Beyond campaign training
One area of work I have been thinking a lot about recently is how you can best support people to campaign once you have offered them some initial training on campaigning tools.
Earlier this year I worked with the Czech-based INGO, People in Need (PIN) and their partners on a pan-European campaign to mobilise young people to take action on climate change. The proposal had three stages: raising awareness of the campaign; supporting people with training on campaigning and climate change science; and offering on-going support to make their campaigning a reality. The first two stages, even with some innovative methods, were relatively straightforward. The stage we all struggled with was the final stage on the on-going support.
Once you have enthused someone and given them the basic tools to campaign, how can you then best support them to campaign?
One of the pieces of work I am most proud of is an assignment to support NGOs working in Ethiopia. I went out to Addis Ababa to run an initial workshop, but then I was able to have regular Skype conversations with the planning group over the next 12 months before my next trip to Addis. I just loved seeing how they grappled with the different tools from the workshop and sought to apply them to their own national context. And in particular it was fascinating to see how they developed their theory of change or future story, and how they challenged each other to assess the logic of each stage of their plan.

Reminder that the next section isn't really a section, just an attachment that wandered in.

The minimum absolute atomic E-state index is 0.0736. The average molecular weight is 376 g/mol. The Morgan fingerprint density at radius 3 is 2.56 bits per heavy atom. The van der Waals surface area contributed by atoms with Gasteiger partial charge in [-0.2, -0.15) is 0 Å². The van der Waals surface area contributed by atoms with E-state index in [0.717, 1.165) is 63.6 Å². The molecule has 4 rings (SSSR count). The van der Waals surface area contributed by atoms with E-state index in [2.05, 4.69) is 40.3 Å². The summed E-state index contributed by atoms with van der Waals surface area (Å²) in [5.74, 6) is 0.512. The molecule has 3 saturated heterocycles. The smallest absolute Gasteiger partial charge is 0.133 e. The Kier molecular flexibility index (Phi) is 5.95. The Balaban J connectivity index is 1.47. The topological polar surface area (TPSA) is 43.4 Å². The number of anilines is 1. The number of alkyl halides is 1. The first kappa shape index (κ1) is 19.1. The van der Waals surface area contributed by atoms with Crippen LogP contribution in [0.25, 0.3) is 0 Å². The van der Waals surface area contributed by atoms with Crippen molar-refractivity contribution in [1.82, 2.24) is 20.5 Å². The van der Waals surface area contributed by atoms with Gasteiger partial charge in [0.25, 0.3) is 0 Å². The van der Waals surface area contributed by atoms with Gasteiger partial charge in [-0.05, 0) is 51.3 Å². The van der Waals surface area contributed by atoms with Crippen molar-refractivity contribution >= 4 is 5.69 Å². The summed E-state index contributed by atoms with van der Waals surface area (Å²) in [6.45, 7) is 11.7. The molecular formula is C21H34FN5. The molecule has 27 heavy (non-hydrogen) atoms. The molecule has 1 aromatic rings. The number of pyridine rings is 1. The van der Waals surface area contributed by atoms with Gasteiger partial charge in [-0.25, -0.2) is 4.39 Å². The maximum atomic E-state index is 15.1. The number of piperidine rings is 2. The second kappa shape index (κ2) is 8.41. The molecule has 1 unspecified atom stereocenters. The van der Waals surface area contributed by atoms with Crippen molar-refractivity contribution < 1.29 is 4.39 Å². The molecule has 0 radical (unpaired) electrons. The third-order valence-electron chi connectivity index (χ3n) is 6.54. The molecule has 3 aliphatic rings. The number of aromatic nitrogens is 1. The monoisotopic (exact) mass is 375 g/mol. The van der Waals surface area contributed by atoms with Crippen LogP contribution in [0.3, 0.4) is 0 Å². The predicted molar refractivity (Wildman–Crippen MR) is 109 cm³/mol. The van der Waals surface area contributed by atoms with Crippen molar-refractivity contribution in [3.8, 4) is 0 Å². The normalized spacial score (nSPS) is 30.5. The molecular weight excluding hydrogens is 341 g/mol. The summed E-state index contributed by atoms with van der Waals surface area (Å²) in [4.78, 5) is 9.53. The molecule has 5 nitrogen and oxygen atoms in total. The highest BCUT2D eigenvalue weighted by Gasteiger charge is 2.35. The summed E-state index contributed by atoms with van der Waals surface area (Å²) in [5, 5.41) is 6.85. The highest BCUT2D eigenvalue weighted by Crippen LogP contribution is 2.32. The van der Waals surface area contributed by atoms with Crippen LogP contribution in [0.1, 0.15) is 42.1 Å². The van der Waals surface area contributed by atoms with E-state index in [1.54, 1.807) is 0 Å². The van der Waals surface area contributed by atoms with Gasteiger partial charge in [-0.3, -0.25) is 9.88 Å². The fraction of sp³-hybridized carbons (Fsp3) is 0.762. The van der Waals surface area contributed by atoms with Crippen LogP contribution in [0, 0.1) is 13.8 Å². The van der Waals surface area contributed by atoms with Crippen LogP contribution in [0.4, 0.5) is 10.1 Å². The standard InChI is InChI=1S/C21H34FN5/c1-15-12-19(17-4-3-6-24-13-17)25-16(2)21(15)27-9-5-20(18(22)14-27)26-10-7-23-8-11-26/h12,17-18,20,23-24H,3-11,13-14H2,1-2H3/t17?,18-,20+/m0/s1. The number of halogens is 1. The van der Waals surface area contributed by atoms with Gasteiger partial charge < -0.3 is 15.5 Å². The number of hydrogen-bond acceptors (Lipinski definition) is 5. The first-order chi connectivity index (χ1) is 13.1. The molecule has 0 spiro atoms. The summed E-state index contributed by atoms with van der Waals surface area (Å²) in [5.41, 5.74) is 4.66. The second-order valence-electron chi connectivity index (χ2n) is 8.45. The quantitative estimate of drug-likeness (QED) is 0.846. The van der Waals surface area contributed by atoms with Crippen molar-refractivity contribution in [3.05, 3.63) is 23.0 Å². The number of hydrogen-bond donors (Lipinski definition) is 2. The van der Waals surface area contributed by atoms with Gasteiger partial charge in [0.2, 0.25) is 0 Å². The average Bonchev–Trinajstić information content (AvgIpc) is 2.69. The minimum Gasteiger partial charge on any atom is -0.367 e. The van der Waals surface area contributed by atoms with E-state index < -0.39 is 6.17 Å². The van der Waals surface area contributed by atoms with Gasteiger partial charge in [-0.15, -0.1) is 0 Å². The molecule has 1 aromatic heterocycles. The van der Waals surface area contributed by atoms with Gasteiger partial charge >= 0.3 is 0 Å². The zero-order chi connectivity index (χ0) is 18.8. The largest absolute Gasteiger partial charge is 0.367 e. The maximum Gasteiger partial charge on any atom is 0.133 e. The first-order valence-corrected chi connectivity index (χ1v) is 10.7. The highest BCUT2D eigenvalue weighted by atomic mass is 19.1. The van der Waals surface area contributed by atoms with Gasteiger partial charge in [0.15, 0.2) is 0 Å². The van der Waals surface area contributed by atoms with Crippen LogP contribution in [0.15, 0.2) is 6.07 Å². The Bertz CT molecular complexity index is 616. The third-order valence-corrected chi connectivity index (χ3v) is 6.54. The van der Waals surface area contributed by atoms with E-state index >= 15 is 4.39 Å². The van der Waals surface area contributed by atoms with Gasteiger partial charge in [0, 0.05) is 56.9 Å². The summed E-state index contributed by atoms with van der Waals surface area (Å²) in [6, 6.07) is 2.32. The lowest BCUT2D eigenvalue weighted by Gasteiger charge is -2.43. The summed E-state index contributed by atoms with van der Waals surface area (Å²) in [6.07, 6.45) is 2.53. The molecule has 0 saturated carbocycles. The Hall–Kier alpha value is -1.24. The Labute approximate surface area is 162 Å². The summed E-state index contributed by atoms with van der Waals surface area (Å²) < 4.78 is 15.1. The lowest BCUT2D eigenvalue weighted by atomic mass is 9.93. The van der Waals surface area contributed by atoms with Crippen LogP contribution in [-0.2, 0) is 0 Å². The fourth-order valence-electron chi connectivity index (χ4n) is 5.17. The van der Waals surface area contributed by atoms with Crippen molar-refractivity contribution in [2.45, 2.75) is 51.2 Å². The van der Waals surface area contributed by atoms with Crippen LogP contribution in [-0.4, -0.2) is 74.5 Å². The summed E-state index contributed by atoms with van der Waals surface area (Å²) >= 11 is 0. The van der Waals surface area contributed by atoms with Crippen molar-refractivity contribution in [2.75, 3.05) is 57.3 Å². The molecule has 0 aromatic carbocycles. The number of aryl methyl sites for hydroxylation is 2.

I think my only input after the workshop was to encourage them to apply the tools from the workshop, to ask questions and to challenge them. Campaigning can sound so simple in a training workshop. But when you get back to the office and are faced with all of the external and internal realities, it can become much more complex and difficult to develop campaign momentum.
So while I think some initial input is helpful in encouraging campaigning, just as helpful is the offer of on-going support – a regular check-in on the campaign. Asking what have we done, if we have got stuck, why are we stuck and what do we need to do as a result? I think coaching can be a very powerful support for campaigning, as can be a peer group, in creating a safe space to take stock and review your campaign.
As I develop my work supporting campaigning for change around the world, I am ever more keen to sustain contact with people as they strive to push their campaign forward.
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